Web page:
Aim at voters in their 40s
The author is an editorial writer of the Joongang Ilbo.
When the mass stress of the people tired from a face mask shortage was at its height, a friend told me, “The ruling party will win the April 15 parliamentary elections unless they are held right now. The ruling party has election masters, but the opposition has test masters.” I thought it was wishful thinking of the friend who was involved in student movement with ruling party members. But I was wrong.
In a column for a newspaper, a key ruling party member wrote, “The most hopeful scenario is that domestic Covid-19 crisis is settled at the Shincheonji church and patients increase rapidly in the United States and Europe so that Korea’s response gets a positive review.” The op-ed was published on March 3, when 600 people tested positive in Korea a day and the United States had about 100 patients. When no one thought Covid-19 was a favorable factor for the ruling party, this ruling party figure saw two moves ahead and devised election strategy. As the crisis response is evaluated relatively, not absolutely, people’s assessment of the Moon Jae-in administration’s disease control quickly changed from “poor” to “outstanding,” and the results of the April 15 general elections were the same as the scenario suggested by the ruling party figure.
The ruling party accurately predicted the Covid-19 crisis and integrated it with its election strategies. Based on the analysis, the ruling party accurately identified the issues to be promoted during the campaign — and what not to do — and led the election campaign at its pace. The surging complaints of getting rejected at foreign airports suddenly turned into the pride that Korea’s status is at the highest in history. The ruling party was also careful not to evoke a response from exaggerated public relations. In contrast, the opposition party was headed to a downfall with noisy nomination process, vulgar remarks and chaotic follow-up process.
But the election outcome cannot be explained with circumstantial factors alone. We should consider more important structural issues. The higher voter turnout proves that the right wing also was united this time. In the districts, the ruling Democratic Party got 49.9 percent of the votes, whereas the opposition United Future Party got 41.5 percent. The 8.4 percent difference led to a landslide victory and crushing defeat. The problem is that 41.5 percent is effectively the maximum that the right-wing party can get.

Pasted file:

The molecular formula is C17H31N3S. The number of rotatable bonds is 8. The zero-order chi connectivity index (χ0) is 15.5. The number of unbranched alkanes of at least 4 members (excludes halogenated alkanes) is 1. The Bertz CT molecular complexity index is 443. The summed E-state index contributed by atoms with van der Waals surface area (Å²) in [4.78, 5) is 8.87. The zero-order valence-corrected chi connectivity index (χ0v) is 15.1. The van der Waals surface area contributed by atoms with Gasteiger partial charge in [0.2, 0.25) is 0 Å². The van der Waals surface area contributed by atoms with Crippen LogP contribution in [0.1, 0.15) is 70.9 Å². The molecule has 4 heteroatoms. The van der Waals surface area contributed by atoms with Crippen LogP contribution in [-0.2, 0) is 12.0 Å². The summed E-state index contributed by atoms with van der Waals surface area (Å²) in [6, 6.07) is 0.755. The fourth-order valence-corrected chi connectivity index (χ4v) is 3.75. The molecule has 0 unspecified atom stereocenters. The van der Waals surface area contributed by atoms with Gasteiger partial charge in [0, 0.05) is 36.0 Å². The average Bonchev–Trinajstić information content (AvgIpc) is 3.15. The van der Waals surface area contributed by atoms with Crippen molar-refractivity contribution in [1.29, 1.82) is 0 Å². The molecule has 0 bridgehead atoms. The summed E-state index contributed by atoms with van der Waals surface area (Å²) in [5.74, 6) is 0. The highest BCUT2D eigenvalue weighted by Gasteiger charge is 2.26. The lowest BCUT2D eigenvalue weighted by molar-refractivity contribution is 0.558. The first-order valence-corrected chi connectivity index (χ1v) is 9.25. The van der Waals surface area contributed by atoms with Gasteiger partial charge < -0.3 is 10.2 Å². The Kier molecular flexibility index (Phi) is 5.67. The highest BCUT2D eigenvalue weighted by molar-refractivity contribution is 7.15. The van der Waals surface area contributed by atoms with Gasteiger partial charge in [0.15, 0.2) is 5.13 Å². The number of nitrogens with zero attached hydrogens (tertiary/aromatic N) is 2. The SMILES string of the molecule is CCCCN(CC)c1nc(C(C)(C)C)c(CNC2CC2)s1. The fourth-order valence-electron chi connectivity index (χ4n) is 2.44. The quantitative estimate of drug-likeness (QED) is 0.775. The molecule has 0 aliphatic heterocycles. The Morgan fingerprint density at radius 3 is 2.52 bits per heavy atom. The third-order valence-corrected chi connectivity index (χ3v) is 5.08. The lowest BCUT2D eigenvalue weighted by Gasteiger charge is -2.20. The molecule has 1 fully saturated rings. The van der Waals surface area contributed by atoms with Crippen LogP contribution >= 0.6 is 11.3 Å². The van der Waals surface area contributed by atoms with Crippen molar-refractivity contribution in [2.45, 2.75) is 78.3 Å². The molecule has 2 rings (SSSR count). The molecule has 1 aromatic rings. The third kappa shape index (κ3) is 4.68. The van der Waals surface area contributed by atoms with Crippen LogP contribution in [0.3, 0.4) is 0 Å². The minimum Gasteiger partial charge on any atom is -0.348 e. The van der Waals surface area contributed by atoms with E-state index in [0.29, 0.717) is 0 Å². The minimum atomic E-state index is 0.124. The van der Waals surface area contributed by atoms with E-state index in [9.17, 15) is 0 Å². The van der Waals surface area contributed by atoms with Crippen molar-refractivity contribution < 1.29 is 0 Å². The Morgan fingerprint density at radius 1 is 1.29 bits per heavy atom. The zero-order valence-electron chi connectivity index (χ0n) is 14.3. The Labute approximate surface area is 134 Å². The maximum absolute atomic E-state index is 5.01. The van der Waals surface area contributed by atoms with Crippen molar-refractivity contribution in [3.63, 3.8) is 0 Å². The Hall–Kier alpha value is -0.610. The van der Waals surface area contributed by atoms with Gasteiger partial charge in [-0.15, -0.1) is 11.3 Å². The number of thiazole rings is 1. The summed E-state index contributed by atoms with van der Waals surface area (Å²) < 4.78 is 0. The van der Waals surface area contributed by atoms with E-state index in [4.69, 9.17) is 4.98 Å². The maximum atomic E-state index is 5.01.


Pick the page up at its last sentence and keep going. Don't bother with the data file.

The most solid supporters of the Moon Jae-in administration and the ruling party are voters in their 40s, well illustrated in various polls. In a Gallop Korea poll on President Moon’s performance on April 6 and 7 — shortly before the general election — 57 percent of the respondents said he was doing great, while 35 percent said he was not doing well. Among the voters in their 30s and 40s, a whopping 70 percent said Moon was doing great. Voters in their 40s have a higher percentage of ruling party supporters than those in their 30s, and 71 percent of office workers supported the president. White-collar workers in the 40s, who are seen as pursuing stability, seem to give full support to the ruling party.
The people in their 40s were born in the 1970s, when Korea got over absolute poverty, and they went to college in the 1990s after democratization was achieved. In the outside world, the ideological confrontation ended with the Cold War in the outside world, but Korea had only just gotten out of military dictatorship, and the suppressed progressive ideologies and historical views emerged as the mainstream of intellectual society.
People in the early and mid-40s were educated by the members of the teachers’ union and are free from anti-communist propaganda. The Asian Financial Crisis they experienced when they started their career at workplaces influenced their political tendency and values. I presume that such backgrounds made them more attracted to distribution and fairness over growth, peace over security.
They are rising as the backbone of the Korean society. Unless the conservative opposition wins their hearts and nurtures leaders in the age group, the opposition party has no future.
People pursue stability over change as they grow old. It is no exaggeration to say that the political topography of Korea depends on the choice of the people in their 40s at the threshold of middle age. For Korea not to lose direction, the weakened right wing needs to be strengthened to find a balance. The conservatives need to become younger. The target that the conservatives must embrace first is the generation born in the 1970s.
JoongAng Ilbo, April 23, Page 28